In the post-apocalyptic world, all resources are worth killing for, be they land, guns, women, or food. Shane’s spending so much of his time blustering about how he’s the only one who’s really protecting this camp, he’s the one who saved Carl, etc. that it’s immensely satisfying to see Rick step up his game. Timid Glenn and drunk Hershel aren’t going to do anything about these gun-wielding jerks, but Rick shows everybody who’s boss. It’s about damn time, and it sets up a perfect comparison between Shane’s idea of protection and Rick’s: the key here is, save the good guys, kill the bad ones. Shane, you’re doing it wrong.

It becomes apparent that Beth isn’t coming out of her catatonia. When Rick and Glenn aren’t back yet, Lori asks Darryl to check on them. Darryl refuses to go, claiming rightly that he’s done looking for people (and where, may we ask the writers, is dear brother Merle?). So Lori gets in the car and goes in search of the menfolk. Unlike the infinitely capable gentlemen (and Andrea, as evidenced during a few scenes earlier this season), she manages to get herself in a bit of a clinch when a walker, well, walks in front of her car. And there our episode ends.

Maybe, if we’re lucky, our protagonists will drive off into the metaphorical sunset, leaving behind Hershel and his farm. The title of this episode references a potential destination: Nebraska. Low population, lots of guns. Perhaps they’ll bring along Maggie, Hershel, and the crew. Either way, the half-season finale perked up our ears, but if things don’t continue to move forward AMC’s going to have a frustrated audience on its hands.

What did you think?

  • LaurieK

    I find the situations presented on the show compelling and the characters interesting, and the seeming normality of the surroundings of the farm, where *anything* could be lurking just out of sight in those trees, to be very creepy. I like the pacing of Season 2 and am neither frustrated nor bored. And since I don’t find that more zombies are necessarily better, I also find the more judicious use of the monsters to make for more real scares this season. It’s a vast improvement over Season 1, which was fraught with some really dreadful writing and some clunky acting at times.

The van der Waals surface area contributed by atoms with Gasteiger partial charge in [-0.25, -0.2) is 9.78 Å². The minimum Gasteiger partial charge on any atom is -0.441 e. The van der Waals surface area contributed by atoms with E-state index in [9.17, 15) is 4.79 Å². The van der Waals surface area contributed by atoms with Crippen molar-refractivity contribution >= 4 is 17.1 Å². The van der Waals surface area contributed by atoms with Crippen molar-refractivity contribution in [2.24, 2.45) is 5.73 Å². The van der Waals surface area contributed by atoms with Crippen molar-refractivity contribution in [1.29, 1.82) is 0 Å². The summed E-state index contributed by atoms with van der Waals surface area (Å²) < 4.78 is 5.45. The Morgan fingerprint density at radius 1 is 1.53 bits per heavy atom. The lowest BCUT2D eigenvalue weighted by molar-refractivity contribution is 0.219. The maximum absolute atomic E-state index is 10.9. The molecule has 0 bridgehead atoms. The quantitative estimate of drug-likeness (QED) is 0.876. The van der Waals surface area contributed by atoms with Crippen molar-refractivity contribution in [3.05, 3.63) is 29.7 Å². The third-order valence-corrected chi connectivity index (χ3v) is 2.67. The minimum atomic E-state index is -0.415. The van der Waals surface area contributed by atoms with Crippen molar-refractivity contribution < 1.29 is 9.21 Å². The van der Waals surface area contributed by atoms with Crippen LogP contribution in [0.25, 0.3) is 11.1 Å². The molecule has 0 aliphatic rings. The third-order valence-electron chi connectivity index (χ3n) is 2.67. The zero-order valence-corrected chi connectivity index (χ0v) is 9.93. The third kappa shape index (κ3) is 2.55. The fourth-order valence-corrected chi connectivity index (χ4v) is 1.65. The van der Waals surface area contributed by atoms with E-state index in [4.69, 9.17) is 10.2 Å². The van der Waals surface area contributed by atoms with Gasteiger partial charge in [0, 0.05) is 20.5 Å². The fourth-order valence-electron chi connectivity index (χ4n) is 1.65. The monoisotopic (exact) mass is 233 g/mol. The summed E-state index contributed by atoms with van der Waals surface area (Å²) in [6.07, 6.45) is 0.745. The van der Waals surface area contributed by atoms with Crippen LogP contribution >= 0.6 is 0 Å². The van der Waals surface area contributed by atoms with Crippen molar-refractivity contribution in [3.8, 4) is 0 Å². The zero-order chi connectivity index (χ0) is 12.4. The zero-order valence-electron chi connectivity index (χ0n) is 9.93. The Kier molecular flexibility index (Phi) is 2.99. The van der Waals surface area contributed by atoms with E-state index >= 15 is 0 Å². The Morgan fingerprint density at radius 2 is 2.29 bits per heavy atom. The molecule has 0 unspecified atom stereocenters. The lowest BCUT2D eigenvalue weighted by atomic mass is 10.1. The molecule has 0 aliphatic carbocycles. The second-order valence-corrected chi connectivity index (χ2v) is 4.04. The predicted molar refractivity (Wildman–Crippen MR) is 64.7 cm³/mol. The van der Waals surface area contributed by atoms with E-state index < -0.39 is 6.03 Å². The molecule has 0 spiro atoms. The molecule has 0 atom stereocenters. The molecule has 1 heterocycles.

• Susan, New Zealand

    I loved season 1 of TWD but what on earth is happening with season 2? There are so many utterly daft moments – just a few examples here: why is it that the farm is seemingly untouched (well practically anyway) when just 5 miles away for example, there is a medical centre that’s crawling with walkers? Why, apart from that one ‘herd’ of walkers that appeared in ep 1 s2, did the motorway remain completely clear of walkers for days on end while they stayed there searching for the lost girl, despite the fact that there were at least a few ambling around the forest? Why on earth did the Rick’s wife have to out to a field in the middle of the night to pee for the pregnancy test – hey how about using a bathroom? Exactly how many times does Hershel have to ask/tell them to leave before they do? They keep talking about the long term there when it’s very clear they aren’t welcome. And so it goes. The dialogue is just painful – take the scene where Glenn tells Hershel’s daughter that he can’t bare the thought of her being hurt etc and then, who would have thought, she changes from being angry to kissing him – that was like something out of a hackneyed 1950s romance. TWD needs to get some momentum quick or else people will start switching off. A real shame when the first season was so well done.